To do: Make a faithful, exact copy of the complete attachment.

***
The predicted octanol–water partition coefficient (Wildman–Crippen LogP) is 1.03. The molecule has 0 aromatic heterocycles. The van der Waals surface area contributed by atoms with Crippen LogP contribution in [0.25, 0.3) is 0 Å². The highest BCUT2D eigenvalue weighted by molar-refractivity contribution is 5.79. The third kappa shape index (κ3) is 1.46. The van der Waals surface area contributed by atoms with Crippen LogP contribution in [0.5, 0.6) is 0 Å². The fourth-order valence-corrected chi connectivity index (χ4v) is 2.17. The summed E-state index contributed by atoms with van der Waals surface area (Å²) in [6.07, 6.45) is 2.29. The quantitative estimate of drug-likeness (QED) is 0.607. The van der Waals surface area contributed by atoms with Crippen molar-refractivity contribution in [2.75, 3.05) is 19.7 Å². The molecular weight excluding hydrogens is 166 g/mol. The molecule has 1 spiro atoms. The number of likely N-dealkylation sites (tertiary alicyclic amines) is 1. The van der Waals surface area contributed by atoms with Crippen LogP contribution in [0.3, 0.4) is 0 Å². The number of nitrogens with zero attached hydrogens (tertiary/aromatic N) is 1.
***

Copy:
The predicted octanol–water partition coefficient (Wildman–Crippen LogP) is 1.03. The molecule has 0 aromatic heterocycles. The van der Waals surface area contributed by atoms with Crippen LogP contribution in [0.25, 0.3) is 0 Å². The highest BCUT2D eigenvalue weighted by molar-refractivity contribution is 5.79. The third kappa shape index (κ3) is 1.46. The van der Waals surface area contributed by atoms with Crippen LogP contribution in [0.5, 0.6) is 0 Å². The fourth-order valence-corrected chi connectivity index (χ4v) is 2.17. The summed E-state index contributed by atoms with van der Waals surface area (Å²) in [6.07, 6.45) is 2.29. The quantitative estimate of drug-likeness (QED) is 0.607. The van der Waals surface area contributed by atoms with Crippen molar-refractivity contribution in [2.75, 3.05) is 19.7 Å². The molecular weight excluding hydrogens is 166 g/mol. The molecule has 1 spiro atoms. The number of likely N-dealkylation sites (tertiary alicyclic amines) is 1. The van der Waals surface area contributed by atoms with Crippen LogP contribution in [0.3, 0.4) is 0 Å². The number of nitrogens with zero attached hydrogens (tertiary/aromatic N) is 1.